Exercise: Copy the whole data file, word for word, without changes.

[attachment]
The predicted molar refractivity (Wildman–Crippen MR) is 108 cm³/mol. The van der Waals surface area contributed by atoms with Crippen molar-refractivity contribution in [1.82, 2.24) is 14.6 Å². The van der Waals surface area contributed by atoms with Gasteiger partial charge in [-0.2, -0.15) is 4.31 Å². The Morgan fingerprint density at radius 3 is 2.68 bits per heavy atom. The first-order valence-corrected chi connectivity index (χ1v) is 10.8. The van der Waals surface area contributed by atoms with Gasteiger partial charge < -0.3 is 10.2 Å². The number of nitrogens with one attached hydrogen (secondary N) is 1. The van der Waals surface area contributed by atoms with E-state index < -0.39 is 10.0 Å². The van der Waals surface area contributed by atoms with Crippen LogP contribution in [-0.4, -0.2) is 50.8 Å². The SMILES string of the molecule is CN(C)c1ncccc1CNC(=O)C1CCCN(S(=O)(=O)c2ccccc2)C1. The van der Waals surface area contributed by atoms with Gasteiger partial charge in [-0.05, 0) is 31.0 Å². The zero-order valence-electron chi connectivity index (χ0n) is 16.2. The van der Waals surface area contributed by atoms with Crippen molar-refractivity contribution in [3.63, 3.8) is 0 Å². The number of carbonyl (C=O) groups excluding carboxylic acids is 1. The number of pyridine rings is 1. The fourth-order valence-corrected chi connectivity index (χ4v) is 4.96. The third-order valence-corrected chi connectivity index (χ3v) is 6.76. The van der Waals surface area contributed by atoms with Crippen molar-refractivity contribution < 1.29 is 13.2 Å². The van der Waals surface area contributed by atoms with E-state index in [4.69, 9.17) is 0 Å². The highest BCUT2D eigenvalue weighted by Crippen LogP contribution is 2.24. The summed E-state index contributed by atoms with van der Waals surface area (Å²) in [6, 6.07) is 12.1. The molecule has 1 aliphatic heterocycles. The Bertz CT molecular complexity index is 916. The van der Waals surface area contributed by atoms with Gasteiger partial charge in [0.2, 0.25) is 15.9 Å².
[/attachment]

The predicted molar refractivity (Wildman–Crippen MR) is 108 cm³/mol. The van der Waals surface area contributed by atoms with Crippen molar-refractivity contribution in [1.82, 2.24) is 14.6 Å². The van der Waals surface area contributed by atoms with Gasteiger partial charge in [-0.2, -0.15) is 4.31 Å². The Morgan fingerprint density at radius 3 is 2.68 bits per heavy atom. The first-order valence-corrected chi connectivity index (χ1v) is 10.8. The van der Waals surface area contributed by atoms with Gasteiger partial charge < -0.3 is 10.2 Å². The number of nitrogens with one attached hydrogen (secondary N) is 1. The van der Waals surface area contributed by atoms with E-state index < -0.39 is 10.0 Å². The van der Waals surface area contributed by atoms with Crippen LogP contribution in [-0.4, -0.2) is 50.8 Å². The SMILES string of the molecule is CN(C)c1ncccc1CNC(=O)C1CCCN(S(=O)(=O)c2ccccc2)C1. The van der Waals surface area contributed by atoms with Gasteiger partial charge in [-0.05, 0) is 31.0 Å². The zero-order valence-electron chi connectivity index (χ0n) is 16.2. The van der Waals surface area contributed by atoms with Crippen molar-refractivity contribution in [3.63, 3.8) is 0 Å². The number of carbonyl (C=O) groups excluding carboxylic acids is 1. The number of pyridine rings is 1. The fourth-order valence-corrected chi connectivity index (χ4v) is 4.96. The third-order valence-corrected chi connectivity index (χ3v) is 6.76. The van der Waals surface area contributed by atoms with Crippen molar-refractivity contribution < 1.29 is 13.2 Å². The van der Waals surface area contributed by atoms with E-state index in [4.69, 9.17) is 0 Å². The highest BCUT2D eigenvalue weighted by Crippen LogP contribution is 2.24. The summed E-state index contributed by atoms with van der Waals surface area (Å²) in [6, 6.07) is 12.1. The molecule has 1 aliphatic heterocycles. The Bertz CT molecular complexity index is 916. The van der Waals surface area contributed by atoms with Gasteiger partial charge in [0.2, 0.25) is 15.9 Å².